Report: Specifications of Intel 100-Series Chipsets

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InvalidError

Titan
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Intel finally ditches DMI2.0 so they can ramp up chipset connectivity across the board; finally something genuinely new on the Intel chipset front.

BTW, I seriously doubt Skylake has "both" DDR3 and DDR4 controller: since there are practically no significant functional differences other than the trivial lower voltage, higher frequency and twice as many addressable banks per chip, Intel most likely simply extended their DDR3 controller to cover DDR4's operational range and accommodate those extra banks.
 

CaedenV

Splendid
Finally looks like something that could potentially be a clear upgrade from my Sandy Bridge setup! Processors still are not significantly faster, but all of the added and newer connectivity is going to be difficult to say no to.

I am very curious to see what all the PCIe is going to be used for. 16 lanes for a 1x16 or 2x8 graphics setup only leaves 4 lanes available for SSDs and thunderbolt devices. That really is not a whole lot more connectivity made available.

Also, weren't we expecting PCIe4 to make an appearance with Skylake? I mean PCIe3 still have some legs on it for a graphical platform, but with more and more uses for PCIe you would imagine they would want to double the bandwidth again so that you can run more devices on a single lane rather than eating up 2-4 lanes a peace.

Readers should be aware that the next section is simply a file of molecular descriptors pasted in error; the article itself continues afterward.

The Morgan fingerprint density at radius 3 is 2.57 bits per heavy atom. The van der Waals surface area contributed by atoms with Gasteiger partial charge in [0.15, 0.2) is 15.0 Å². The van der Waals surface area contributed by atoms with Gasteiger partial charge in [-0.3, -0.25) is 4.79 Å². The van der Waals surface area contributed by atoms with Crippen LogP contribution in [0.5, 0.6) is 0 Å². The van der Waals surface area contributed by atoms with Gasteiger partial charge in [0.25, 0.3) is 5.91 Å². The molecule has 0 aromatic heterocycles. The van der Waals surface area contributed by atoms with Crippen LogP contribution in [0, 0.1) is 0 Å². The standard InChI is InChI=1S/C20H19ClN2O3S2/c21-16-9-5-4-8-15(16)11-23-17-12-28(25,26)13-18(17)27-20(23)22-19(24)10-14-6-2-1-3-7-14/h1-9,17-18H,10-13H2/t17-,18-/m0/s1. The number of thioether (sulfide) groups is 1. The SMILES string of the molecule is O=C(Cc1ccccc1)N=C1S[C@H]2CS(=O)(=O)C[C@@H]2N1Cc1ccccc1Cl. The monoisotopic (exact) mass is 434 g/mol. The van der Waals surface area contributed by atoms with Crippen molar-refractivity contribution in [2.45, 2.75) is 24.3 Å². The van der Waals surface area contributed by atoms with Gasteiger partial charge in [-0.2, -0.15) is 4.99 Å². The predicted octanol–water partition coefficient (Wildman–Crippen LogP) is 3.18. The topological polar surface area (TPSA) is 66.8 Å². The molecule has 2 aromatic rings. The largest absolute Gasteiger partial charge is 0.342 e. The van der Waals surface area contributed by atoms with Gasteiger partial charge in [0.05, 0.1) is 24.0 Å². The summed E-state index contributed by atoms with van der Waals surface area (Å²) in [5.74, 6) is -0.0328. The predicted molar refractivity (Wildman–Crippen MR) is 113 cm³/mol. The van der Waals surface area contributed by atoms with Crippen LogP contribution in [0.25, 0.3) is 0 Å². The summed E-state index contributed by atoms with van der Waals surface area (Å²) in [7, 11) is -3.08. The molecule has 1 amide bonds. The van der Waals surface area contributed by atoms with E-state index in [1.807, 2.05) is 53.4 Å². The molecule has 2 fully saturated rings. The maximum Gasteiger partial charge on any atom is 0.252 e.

SirKnobsworth

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Intel finally ditches DMI2.0 so they can ramp up chipset connectivity across the board; finally something genuinely new on the Intel chipset front.
It would certainly be difficult to drive 20 PCIe 3.0 lanes off the current 20 Gbps interface. I wonder how much it will be upgraded...

I am very curious to see what all the PCIe is going to be used for. 16 lanes for a 1x16 or 2x8 graphics setup only leaves 4 lanes available for SSDs and thunderbolt devices. That really is not a whole lot more connectivity made available.
As the article states, those 20 lanes are in addition to the 16 primary lanes from the CPU which are the ones you want to use for graphics.

Also, weren't we expecting PCIe4 to make an appearance with Skylake? I mean PCIe3 still have some legs on it for a graphical platform, but with more and more uses for PCIe you would imagine they would want to double the bandwidth again so that you can run more devices on a single lane rather than eating up 2-4 lanes a peace.
According to rumors they dropped the PCIe 4.0 plans somewhere in the pipeline. It kinda makes sense if they're pushing a 2015 release date considering that the specification isn't even finished yet. It should come around in Cannonlake, but only for the CPU lanes, not on the chipset.
 

InvalidError

Titan
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They are apparently bumping the bit rate from 5Gbps/pair to 8Gbps/pair, which seems pretty slow considering the number of wired interfaces about to hit 20Gbps per pair. I was expecting a bump to at least 10Gbps per lane and maybe a bump from four lanes to five on top of that.

I guess they are only going for something like 8x8Gbps: enough to make most of that connectivity useful as long as you use it intermittently like a normal end-user usually would and not like something Intel would want you to buy a multi-socket server solution for just for the extra IO capacity.
 

f-14

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i find your lack of reading & comprehension skills disturbing, be glad i am not lord vader!